By Michael Wu, Chief AI Strategist at PROS
Despite the chaos many businesses have experienced over the last 18 months, the pandemic has created an opportunity for businesses to change how they compete in the market. The virtual and remote reality of the “new normal” has seen digital engagement and selling between businesses and customers dramatically increase, resulting in skyrocketing eCommerce sales.
While digital transformation has long been attempted by many global enterprises, COVID-19 has greatly accelerated these digital initiatives. The challenge today lies in making your ecommerce model stand out in an increasingly crowded digital market. For those that have succeeded, the secret ingredient is almost always artificial intelligence (AI).
Amongst thousands of AI tools and applications available, a majority can be classified into four areas that are crucial in today’s digital world. Some are more developed for ecommerce, while others have yet to realise their full potential. Here is how each category of AI has been used in ecommerce and why it’s crucial to a successful ecommerce strategy:
1. Internet AI: Developing relevance and personalisation
Internet AI is widely used in ecommerce to provide a personalised recommendation of products and services. The data used to train this type of AI has traditionally derived from user behaviours on the internet. This category is also referred to as Personalisation AI, because the primary use case supports recommender systems and personalisation engines.
With ecommerce lacking traditional in-person interaction, personalisation is crucial to providing users with relevance and individualised context to improve their experience. In a market where everyone is online, it’s essential that you tailor the experience to each individual customer as much as possible. Because the attention economy is far more competitive in the digital world.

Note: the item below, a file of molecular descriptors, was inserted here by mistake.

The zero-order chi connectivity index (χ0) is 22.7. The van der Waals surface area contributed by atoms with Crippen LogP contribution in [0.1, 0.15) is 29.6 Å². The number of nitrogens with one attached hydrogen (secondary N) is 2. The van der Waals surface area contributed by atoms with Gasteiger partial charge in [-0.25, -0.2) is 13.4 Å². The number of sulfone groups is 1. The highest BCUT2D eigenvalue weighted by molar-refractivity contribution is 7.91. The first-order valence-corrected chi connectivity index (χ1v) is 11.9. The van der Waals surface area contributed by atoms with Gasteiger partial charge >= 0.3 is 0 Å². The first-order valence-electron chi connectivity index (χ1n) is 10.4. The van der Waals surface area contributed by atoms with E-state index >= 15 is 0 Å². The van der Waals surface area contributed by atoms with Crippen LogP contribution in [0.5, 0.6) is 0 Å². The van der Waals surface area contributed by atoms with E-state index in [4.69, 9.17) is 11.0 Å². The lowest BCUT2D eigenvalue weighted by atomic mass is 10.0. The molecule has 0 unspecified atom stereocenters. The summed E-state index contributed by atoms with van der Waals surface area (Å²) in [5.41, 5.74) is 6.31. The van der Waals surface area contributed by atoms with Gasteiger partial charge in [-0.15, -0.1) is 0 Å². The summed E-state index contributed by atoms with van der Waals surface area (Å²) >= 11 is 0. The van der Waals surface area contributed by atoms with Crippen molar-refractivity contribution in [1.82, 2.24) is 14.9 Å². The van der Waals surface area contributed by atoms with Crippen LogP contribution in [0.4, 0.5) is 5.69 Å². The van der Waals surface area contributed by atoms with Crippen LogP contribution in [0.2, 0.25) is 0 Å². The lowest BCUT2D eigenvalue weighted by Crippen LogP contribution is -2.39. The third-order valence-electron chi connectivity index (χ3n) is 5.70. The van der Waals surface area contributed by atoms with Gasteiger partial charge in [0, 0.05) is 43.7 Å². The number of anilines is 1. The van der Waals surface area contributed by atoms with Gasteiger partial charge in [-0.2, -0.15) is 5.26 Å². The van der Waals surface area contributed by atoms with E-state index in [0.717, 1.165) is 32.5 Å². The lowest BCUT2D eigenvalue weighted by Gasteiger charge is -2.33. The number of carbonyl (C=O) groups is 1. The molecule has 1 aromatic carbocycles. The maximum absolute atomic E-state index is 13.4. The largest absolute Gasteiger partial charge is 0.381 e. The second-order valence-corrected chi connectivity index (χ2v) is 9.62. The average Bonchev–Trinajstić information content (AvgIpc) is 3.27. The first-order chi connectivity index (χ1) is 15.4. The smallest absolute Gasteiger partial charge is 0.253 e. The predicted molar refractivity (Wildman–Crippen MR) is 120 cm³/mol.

2. Perceptual AI: Creating an engaging end user experience
The dominant use case of Perceptual AI is human-computer interaction. The virtual assistants, like Cortana, Google Assistant and Siri, as well as chatbots (i.e. conversational AI) on websites, are some examples. Because these tools often require machines to mimic the higher cognitive function of humans, like voice recognition and speech understanding, this category is also known as Cognitive AI.
The proliferation of conversational agents made perceptual AI extremely popular in eCommerce. Since most eCommerce sites lack the engagement of physical shopping experiences, perceptual AI can make your online experience far more interactive and engaging. As a result, many websites, ecommerce or not, are implementing chatbots to help visitors navigate more efficiently and guide them to the information they’re looking for. Perceptual AI can also be coupled with Internet AI to recommend products via conversational agents, adding relevance and personalisation to an engaging and guided user experience.
3. Business AI: Delivering commercial results
Business AI, typically used by business users instead of end consumers, is a very diverse category operating in many different domains. Yet the overarching use case of Business AI is to automate decision-making within a company. For ecommerce, examples of these decisions include setting prices for certain products; the time length for a particular promotion; the discount size to offer to the most loyal customers.